Reducing C-sections among low-risk, first-birth mothers

Birthing hospitals nationwide have been under pressure to reduce their C-section rates. According to the CDC, the overall C-section rate in the U.S. increased 60% from 1996 through 2009, hitting a high of 32.8% from 2010 to 2012. But hospitals are making steady progress – the CDC reported that in 2018, 31.9% of all births were by C-section.

Although there is a heavy focus on driving down the C-section rate, we know there are situations where this delivery method is the safest option for mother and baby. Because this is major surgery with potential complications, health professionals want to ensure that low-risk mothers are given the appropriate time and support to deliver vaginally. The rate of low-risk C-sections spiked to 28.1% in 2009 but has since come down to 25.9% in 2018. Healthy People 2030 set a national target for low-risk, first-birth c-section deliveries at 23.6% and many states are making great headway. California, for instance, has reached a statewide average of 24.5% for low-risk, first-time births. Although California has not quite reached the 23.6% target, 111 hospitals across the state met or exceeded this goal.

The concern around C-sections has reached a broad, national audience as mainstream media outlets have begun to report individual hospital C-section data. Families can now compare maternal care data online and make informed decisions about where they would like to deliver. In a study from the American Journal of Obstetrics and Gynecology, researchers found that the likelihood of a C-section can depend highly on the hospital in which the woman delivers. Hospitals have become hyper-aware of their C-section rates and are beginning to monitor rates for OB/GYNs and OB nurses individually to ensure compliance and safety.


How OB hospitalists can support hospitals in reducing their C-section rates

OB hospitalists play a special role on L&D teams and can make a direct and immediate impact on medically unnecessary C-section rates. Here are some of the ways an OB hospitalist presence can positively impact a hospital’s C-section rate:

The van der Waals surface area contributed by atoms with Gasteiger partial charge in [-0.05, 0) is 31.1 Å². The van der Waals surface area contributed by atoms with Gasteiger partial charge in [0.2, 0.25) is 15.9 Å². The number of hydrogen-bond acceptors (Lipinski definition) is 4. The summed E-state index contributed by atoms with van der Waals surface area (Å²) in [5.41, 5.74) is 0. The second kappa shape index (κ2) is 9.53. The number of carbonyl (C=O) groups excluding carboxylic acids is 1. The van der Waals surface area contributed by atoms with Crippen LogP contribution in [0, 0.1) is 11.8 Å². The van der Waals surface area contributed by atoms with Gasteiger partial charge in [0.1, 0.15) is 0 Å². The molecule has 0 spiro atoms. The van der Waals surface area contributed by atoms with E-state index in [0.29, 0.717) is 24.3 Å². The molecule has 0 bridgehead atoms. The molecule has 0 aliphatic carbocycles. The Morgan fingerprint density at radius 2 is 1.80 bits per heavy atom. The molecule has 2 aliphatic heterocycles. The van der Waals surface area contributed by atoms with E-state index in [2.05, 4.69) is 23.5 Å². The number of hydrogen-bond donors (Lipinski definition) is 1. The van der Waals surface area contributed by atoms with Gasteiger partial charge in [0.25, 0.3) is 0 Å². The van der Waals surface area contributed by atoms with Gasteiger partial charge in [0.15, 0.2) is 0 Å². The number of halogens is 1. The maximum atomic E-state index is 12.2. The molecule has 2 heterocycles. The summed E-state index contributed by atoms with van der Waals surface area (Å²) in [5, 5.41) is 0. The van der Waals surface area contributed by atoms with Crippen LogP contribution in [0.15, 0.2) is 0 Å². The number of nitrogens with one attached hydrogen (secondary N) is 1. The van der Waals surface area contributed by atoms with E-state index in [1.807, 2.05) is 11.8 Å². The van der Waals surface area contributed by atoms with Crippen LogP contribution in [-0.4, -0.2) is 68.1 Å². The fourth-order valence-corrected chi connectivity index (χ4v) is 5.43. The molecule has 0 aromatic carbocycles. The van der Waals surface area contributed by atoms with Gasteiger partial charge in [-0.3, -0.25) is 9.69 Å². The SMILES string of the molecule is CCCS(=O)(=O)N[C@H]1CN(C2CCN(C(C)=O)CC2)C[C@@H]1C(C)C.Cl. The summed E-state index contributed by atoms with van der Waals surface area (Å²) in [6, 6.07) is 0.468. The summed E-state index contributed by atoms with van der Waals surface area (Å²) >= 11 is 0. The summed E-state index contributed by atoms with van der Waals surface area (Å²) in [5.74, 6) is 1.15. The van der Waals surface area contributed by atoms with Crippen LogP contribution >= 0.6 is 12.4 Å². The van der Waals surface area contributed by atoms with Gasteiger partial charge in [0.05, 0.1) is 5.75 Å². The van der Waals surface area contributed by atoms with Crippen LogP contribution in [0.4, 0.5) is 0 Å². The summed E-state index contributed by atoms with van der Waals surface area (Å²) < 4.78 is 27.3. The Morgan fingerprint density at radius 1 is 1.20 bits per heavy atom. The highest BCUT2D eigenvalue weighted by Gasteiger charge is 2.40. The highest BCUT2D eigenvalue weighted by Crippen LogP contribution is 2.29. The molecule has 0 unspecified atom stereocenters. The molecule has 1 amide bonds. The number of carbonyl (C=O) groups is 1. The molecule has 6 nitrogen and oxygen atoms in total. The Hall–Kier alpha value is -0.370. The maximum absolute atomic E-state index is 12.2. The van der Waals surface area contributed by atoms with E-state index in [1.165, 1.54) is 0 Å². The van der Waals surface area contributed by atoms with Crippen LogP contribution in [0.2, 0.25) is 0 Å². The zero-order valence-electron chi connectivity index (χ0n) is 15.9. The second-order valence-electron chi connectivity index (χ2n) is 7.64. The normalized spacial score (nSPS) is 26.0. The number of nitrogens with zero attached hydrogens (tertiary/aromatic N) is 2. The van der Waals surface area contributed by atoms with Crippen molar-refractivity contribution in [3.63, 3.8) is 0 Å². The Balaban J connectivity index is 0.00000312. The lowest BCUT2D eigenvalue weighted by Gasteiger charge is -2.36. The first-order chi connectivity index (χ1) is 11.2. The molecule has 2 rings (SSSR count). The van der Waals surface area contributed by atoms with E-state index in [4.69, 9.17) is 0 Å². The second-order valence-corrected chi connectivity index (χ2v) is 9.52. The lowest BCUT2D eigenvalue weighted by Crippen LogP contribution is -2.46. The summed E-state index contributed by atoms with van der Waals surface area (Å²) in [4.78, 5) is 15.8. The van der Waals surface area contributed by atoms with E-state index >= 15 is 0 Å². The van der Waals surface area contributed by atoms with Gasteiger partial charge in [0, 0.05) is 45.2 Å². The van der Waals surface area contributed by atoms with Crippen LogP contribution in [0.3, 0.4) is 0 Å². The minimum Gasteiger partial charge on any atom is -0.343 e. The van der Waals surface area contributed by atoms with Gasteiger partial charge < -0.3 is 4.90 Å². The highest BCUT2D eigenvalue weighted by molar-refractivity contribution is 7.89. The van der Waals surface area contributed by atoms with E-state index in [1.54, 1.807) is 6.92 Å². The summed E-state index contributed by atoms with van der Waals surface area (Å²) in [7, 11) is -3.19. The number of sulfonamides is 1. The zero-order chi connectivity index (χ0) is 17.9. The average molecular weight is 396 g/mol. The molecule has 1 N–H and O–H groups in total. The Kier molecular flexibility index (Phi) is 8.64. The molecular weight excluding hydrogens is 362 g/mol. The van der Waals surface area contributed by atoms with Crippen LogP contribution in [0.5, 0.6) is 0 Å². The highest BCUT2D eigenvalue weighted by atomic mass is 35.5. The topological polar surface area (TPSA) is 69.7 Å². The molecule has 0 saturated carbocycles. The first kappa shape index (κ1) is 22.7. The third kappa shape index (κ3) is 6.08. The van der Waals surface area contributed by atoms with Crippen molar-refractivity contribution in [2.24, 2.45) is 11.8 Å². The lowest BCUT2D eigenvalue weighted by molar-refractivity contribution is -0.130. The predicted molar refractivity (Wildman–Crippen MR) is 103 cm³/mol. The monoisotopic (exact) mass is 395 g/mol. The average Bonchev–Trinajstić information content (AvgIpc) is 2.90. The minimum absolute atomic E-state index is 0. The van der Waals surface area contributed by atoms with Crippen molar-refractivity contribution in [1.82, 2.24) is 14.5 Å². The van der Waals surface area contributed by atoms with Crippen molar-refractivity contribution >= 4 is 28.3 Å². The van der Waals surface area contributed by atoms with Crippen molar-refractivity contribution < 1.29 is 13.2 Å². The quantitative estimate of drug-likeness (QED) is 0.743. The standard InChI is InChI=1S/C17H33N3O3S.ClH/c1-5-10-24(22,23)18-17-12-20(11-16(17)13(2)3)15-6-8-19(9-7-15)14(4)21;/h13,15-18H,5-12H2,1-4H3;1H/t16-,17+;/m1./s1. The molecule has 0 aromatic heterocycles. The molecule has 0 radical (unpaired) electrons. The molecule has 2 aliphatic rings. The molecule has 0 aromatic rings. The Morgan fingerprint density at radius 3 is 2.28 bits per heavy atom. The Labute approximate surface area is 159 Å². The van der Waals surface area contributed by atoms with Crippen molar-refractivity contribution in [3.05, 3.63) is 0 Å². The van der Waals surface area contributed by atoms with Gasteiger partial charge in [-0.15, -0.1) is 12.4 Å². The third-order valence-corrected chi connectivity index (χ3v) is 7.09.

• Because OB hospitalists do not have private practices and are in the hospital 24/7, they have the time to support women during vaginal labor under safe and low-risk circumstances. This eliminates the convenience factor that still exists among some OB/GYNs.
  • OB hospitalists partner with patients and families on a regular basis to help get them through labor via open and honest communication, helping to assuage anxiety and fear.
  • OB hospitalists help with admission and management protocols to help ensure the team doesn’t call for a C-section prematurely.
  • They support midwives, family medical doctors and private OB/GYNs by acting as consultants.
  • Being in the L&D consistently allows OB hospitalists to be more comfortable with fetal heart rate monitoring strips. For instance, being aware of certain categories of tracings that are more serious and may result in a C-section or having the confidence to safely watch a tracing just a little while longer in hopes of a vaginal birth outcome.

One of OBHG's hospital partners recently saw a substantial reduction in their C-section rate. OB hospitalists collaborated with hospital leadership and community physicians to lower the rate from about 40 percent to 20 percent within a three-month span. The team attributes this success to several initiatives, including:

  • Increased awareness and visibility into C-section rates per OB/GYN and even OB nurse
  • Nurses stepping up to become advocates for their patients
  • Weekly team calls to review recent C-sections

This hospital proved that making simple changes in communication could drastically move the needle on their C-section rates.

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If you would like to learn more about how OB hospitalists can support your hospital or OB/GYN practice’s C-section initiatives, please provide the information below and a member of our team will contact you.